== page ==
WW II, a British focus  



War Diaries

The 11th Hussars, (Prince Albert's Own)
September 1939 To March 1946

Dailmer Scout MkI, 'Dingo', of 2nd Armoured Div.

January 1943 CO: Lt Col AT Smail
Jan 43 11th Hussars (Prince Albert’s Own)
1/1/43 C Sqn.
Continued at first light with no real difficulty till Wadi TOGH at X7002. This was a wadi 200 feet deep with steep sides. Finally a very steep way was found into the wadi and a fairly easy way out. We continued towards BUNGEM till we got 2 miles short of it when a Ju88 flew past nearby but did not see us. 2Tp who were in front could see the fort and 8 MT around it.
The enemy lit a smoke candle and the 88 appeared to leave the far side.
The going either side of the road running South from BUNGEM was impassable to ACs with sand dunes up to 40 feet high. We withdrew into hills about 5 miles SE of BUNGEM for the night.

A Sqn.
Sqn still with RHQ at Y3147. L/Sgt Hall returned with his Tp arriving at 1630 hours.

B Sqn.
Sqn came under orders of 8th Armd Bde and moved to Y4847 to be closer to them. Remained in that position for the night.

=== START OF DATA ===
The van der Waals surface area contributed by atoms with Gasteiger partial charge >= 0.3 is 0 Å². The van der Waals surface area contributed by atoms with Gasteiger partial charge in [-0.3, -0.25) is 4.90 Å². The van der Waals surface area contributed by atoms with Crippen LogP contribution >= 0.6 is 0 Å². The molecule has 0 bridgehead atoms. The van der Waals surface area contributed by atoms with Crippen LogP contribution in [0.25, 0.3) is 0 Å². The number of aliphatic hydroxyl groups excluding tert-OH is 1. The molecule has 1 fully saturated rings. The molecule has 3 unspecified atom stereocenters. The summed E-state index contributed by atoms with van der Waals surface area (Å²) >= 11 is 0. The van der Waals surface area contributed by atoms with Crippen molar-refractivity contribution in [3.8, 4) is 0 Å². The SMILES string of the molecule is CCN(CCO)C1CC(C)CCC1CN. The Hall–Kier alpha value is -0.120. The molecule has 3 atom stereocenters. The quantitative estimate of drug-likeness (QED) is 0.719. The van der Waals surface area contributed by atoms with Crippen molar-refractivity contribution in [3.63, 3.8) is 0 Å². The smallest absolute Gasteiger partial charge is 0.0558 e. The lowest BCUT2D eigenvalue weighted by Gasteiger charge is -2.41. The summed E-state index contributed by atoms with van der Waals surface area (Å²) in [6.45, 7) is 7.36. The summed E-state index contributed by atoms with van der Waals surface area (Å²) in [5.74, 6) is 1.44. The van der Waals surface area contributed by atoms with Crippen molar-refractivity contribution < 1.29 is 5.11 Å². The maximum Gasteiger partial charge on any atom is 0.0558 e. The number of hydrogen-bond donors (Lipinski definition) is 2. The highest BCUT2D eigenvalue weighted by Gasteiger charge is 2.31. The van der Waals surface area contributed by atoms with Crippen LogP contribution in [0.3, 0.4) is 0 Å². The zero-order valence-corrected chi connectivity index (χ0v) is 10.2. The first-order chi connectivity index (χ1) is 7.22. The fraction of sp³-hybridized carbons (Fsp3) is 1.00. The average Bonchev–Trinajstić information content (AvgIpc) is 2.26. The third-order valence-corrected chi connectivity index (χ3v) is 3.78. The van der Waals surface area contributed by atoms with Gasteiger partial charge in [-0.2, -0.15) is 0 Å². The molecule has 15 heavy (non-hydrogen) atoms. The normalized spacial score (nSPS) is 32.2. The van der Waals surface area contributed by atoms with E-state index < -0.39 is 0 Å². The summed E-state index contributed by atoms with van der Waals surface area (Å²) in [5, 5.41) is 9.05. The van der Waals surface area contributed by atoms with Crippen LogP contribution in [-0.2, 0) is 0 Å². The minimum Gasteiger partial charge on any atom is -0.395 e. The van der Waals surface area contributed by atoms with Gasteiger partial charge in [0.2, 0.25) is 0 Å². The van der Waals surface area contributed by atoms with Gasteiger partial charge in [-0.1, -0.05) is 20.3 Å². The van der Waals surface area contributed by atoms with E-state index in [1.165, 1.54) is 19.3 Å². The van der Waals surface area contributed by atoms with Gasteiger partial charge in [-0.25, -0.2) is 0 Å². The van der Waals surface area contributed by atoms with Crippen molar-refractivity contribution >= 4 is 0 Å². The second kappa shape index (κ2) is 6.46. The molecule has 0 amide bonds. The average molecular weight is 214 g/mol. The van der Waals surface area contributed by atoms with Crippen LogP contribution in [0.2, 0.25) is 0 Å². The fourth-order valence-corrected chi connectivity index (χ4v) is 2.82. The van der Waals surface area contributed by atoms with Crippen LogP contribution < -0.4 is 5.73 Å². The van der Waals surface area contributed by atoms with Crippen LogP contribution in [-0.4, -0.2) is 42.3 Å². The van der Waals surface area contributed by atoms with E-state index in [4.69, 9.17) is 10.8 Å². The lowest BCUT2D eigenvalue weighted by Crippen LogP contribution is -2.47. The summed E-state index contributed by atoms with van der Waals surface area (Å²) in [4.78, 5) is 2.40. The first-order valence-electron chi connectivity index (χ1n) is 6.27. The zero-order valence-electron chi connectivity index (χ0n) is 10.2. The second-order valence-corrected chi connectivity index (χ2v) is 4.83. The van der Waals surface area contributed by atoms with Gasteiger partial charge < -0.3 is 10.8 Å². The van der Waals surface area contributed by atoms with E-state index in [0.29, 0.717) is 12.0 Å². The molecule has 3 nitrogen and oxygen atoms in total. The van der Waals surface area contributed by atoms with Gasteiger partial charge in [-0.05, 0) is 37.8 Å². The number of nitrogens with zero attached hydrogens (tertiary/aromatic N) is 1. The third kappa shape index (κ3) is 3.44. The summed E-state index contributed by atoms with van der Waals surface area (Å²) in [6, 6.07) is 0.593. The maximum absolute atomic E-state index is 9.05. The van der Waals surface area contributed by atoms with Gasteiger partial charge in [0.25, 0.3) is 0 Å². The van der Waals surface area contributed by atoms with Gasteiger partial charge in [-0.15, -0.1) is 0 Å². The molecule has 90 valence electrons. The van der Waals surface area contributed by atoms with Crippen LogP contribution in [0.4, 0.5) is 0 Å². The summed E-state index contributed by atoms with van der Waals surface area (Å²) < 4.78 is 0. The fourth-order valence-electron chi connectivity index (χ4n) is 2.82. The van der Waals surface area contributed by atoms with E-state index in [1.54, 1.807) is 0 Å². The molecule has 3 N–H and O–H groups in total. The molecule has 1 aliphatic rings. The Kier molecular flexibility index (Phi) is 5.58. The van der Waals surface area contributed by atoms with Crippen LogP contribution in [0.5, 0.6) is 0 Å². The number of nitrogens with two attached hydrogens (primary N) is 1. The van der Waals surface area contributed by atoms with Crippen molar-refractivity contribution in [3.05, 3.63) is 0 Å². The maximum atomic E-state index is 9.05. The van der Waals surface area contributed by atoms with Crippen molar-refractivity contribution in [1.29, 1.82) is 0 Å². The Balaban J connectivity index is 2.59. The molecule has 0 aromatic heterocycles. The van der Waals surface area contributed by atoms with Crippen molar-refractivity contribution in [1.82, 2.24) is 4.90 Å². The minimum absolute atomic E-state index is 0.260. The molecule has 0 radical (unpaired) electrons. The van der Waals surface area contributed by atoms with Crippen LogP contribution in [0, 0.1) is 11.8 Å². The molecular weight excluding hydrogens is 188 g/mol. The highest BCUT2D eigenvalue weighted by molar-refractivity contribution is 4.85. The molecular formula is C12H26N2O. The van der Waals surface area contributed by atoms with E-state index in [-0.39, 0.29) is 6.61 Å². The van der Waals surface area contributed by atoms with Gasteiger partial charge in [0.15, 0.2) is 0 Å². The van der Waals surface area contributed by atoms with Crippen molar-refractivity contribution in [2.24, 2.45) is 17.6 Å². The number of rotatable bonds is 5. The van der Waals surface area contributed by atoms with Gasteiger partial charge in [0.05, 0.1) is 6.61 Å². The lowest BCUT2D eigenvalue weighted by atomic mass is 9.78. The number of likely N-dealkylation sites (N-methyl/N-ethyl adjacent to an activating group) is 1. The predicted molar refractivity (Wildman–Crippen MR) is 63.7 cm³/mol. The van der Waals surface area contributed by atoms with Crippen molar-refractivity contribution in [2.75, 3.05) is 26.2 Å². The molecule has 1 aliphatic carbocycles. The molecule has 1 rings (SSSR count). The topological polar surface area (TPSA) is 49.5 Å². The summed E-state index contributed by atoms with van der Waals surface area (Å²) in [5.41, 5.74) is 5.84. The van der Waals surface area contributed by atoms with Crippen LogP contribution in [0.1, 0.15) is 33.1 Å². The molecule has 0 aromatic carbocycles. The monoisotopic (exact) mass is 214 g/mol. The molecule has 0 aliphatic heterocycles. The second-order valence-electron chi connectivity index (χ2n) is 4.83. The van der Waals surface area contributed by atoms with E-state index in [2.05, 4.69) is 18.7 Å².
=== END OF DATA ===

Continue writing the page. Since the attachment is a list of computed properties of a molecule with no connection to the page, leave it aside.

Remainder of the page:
2/1/43 C Sqn.
At 0630 hours 2Tp reported Verey lights in the BUNGEM area and at 0830 hours they could see 6 MET stationary at X5203 and 4 more at 5303.
At 1200 hours 4Tp was sent out to watch BUNGEM and the Sqn moved NE to the higher ground as communication with RHQ was getting difficult.
5Tp remained out, the other Tps were called in to SHQ who spent the night at X6185.

A Sqn.
Sqn moved with RHQ at 1200 hours to area of MISURATA arriving at 1750 hours where the night was spent.

3/1/43 C Sqn.3Tp was sent out to continue the role of getting through the dunes but without any luck. A bad sandstorm came on and the Sqn (less 4Tp) moved further NE to X6118 where the night was spent. One car had to be abandoned with big end and another was on tow.
A Sqn had come into the line to our North.

A Sqn.